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A classic, Oldboy follows Oh Dae-Su who, after being imprisoned for fifteen years, discovers he now only has five days to find his captor. A shocking and stylish Korean revenge thriller.

Revenge is a dish best served alive. 20 years on from the original release, the iconic South Korean film Oldboy has been restored, remastered, and re-released in theatres – cleaning up over $1 million in the US alone.

Is director Park Chan-wook’s critically acclaimed revenger thriller just as shocking and stylish as it was back in 2003?

What Is Oldboy About?

Loosely based on the Japanese manga of the same name, Oldboy sees drunken businessman Oh Dae-su abducted and imprisoned in a faux hotel room for 15 years (leaving behind a wife and daughter) with no idea why or by whom.

Driven to the brink of madness, he uses the time to train his body in readiness for escape.

But when freedom comes and his revenge takes hold, he will find that he is more a puppet on a string than he can even comprehend.

Chan-wook wastes no time setting up the tone of his nasty writhing movie.

After a brief drunk tank sequence to introduce us to the pathetic Dae-su (Choi Min-sik) we spend the next 10 minutes in style as his sudden imprisonment stretches on and on and on.

We are put through the same mental wringer as Dae-su, so that when he eventually stands free 15 years later we are as poised for answers as he is.

Oldboy Official Trailer

Is Oldboy Worth Watching?

Even after 20 years Oldboy packs a significant punch. You can see the influence that the infamous corridor fight scene, all performed in one shot, continues to have (hello Daredevil?).

Such is the iconic nature of this scene people may mistakenly slot Oldboy into one of many stylish Asian punch ‘em up films.

For most of the runtime Park Chan-wook deploys energetic camera shots and an ever increasing sense of oppression to never let you feel settled.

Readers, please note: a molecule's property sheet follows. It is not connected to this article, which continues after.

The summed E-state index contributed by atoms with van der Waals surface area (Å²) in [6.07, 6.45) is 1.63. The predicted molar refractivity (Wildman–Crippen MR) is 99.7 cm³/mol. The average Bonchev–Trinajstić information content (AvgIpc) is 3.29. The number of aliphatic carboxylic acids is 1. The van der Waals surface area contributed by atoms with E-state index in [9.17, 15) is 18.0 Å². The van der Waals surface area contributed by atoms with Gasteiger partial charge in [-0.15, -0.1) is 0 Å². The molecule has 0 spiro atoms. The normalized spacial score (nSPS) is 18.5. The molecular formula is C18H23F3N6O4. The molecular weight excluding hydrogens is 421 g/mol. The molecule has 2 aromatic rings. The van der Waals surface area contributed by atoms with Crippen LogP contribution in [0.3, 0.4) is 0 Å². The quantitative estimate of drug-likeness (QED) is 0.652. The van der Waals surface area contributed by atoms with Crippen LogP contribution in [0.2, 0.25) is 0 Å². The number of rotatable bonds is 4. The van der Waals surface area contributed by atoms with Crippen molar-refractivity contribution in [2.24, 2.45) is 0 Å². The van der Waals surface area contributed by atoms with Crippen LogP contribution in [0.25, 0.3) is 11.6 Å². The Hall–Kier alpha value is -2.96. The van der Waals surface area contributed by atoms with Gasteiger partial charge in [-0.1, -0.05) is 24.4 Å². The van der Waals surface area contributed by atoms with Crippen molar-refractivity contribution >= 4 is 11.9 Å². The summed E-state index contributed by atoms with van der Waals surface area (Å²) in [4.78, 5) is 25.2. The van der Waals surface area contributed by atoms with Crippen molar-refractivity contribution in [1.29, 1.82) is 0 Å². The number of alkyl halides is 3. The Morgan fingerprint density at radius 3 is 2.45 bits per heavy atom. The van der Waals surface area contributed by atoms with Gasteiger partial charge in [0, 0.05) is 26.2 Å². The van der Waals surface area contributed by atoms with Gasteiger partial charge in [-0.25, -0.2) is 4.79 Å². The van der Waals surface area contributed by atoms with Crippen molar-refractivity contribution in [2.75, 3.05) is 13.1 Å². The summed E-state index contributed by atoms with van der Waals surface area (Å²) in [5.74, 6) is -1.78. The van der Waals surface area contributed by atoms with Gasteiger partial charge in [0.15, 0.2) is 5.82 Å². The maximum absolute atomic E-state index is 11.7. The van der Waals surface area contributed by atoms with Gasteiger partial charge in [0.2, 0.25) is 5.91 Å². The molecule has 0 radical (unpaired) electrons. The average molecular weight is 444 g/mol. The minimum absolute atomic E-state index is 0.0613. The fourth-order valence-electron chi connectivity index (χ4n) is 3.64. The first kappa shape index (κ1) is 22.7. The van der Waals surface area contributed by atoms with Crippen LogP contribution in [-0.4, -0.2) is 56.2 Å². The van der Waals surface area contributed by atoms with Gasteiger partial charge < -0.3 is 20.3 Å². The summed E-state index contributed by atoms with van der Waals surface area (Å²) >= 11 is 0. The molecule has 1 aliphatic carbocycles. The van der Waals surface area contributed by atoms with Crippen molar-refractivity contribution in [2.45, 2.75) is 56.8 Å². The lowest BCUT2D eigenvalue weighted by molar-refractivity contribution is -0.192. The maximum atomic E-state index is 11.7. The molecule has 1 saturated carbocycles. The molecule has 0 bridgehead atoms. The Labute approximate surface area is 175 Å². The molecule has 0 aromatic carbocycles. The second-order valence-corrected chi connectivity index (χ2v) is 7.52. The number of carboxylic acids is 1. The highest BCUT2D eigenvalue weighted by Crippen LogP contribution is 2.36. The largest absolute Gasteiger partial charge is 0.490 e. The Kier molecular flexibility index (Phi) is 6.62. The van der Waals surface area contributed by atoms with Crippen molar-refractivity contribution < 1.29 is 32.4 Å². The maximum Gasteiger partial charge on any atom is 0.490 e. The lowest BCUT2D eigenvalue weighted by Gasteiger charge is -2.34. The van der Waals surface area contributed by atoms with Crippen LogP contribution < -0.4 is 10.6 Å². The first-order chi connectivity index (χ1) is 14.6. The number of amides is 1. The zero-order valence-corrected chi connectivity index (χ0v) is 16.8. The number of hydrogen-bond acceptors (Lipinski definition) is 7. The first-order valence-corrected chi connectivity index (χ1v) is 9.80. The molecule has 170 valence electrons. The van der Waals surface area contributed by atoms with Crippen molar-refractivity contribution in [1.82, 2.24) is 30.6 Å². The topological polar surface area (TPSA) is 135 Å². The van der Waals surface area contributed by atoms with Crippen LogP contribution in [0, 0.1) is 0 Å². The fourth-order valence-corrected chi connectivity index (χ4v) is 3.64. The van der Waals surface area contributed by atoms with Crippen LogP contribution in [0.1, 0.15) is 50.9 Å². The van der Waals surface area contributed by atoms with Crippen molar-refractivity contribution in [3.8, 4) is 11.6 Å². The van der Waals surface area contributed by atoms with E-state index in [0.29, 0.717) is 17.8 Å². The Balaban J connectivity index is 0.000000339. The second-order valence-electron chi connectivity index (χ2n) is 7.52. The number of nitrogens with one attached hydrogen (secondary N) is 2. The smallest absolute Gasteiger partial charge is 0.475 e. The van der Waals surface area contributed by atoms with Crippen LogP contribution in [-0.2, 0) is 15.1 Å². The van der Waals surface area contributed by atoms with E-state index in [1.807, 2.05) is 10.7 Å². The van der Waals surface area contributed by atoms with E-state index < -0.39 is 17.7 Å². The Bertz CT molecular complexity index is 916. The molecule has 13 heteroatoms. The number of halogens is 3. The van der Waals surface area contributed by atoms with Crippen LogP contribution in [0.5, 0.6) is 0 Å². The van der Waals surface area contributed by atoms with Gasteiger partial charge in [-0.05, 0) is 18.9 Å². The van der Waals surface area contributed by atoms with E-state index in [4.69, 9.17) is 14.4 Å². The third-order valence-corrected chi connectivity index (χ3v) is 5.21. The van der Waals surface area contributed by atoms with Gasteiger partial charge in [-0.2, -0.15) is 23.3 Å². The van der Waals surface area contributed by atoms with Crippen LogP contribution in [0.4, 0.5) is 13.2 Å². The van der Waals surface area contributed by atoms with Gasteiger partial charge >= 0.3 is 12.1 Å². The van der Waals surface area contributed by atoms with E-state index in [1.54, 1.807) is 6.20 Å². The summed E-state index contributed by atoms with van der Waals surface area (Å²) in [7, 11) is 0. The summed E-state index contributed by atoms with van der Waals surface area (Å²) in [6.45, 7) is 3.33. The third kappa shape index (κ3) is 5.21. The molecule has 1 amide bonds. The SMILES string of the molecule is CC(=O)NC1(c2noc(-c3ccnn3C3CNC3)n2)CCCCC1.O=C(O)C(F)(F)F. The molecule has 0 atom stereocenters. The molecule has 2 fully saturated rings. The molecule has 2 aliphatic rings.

Despite his freedom, Dae-su never really seems to be free. His meeting with young sushi chef Mi-do (Kang Hye-jung) in which he ‘wants to eat a living thing’ (another still shocking scene in which actor Min-sik eats a live octopus for real) sets the scene of an unlikely partnership.

And yet a phone call using the same music as played during his captivity shows that Dae-su cannot escape the forces that manipulate him.

Park Chan-wook dolls out information slowly so that revelations come to both characters and audience simultaneously.

The paranoia settles over Dae-su like a cloak yet skilfully the plot never quite bends in the way you’d expect; just because this is a revenger movie don’t presume to understand the nature of revenge.

From a scene setting start, a coercive and winding middle, and ambiguous ending, Oldboy remains a powerful film.

The re-release is a great excuse for those in the know to chew it all over again. For those who haven’t seen it, strap on your wings and prepare to flap.

Words by Mike Record

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  • Choi Min-sik Is Outstanding
  • Plot That Wrongfoots You
  • Still Shocking
  • Stylish


  • Drags A Little In The Last 30 Minutes
  • Not For The Faint Hearted


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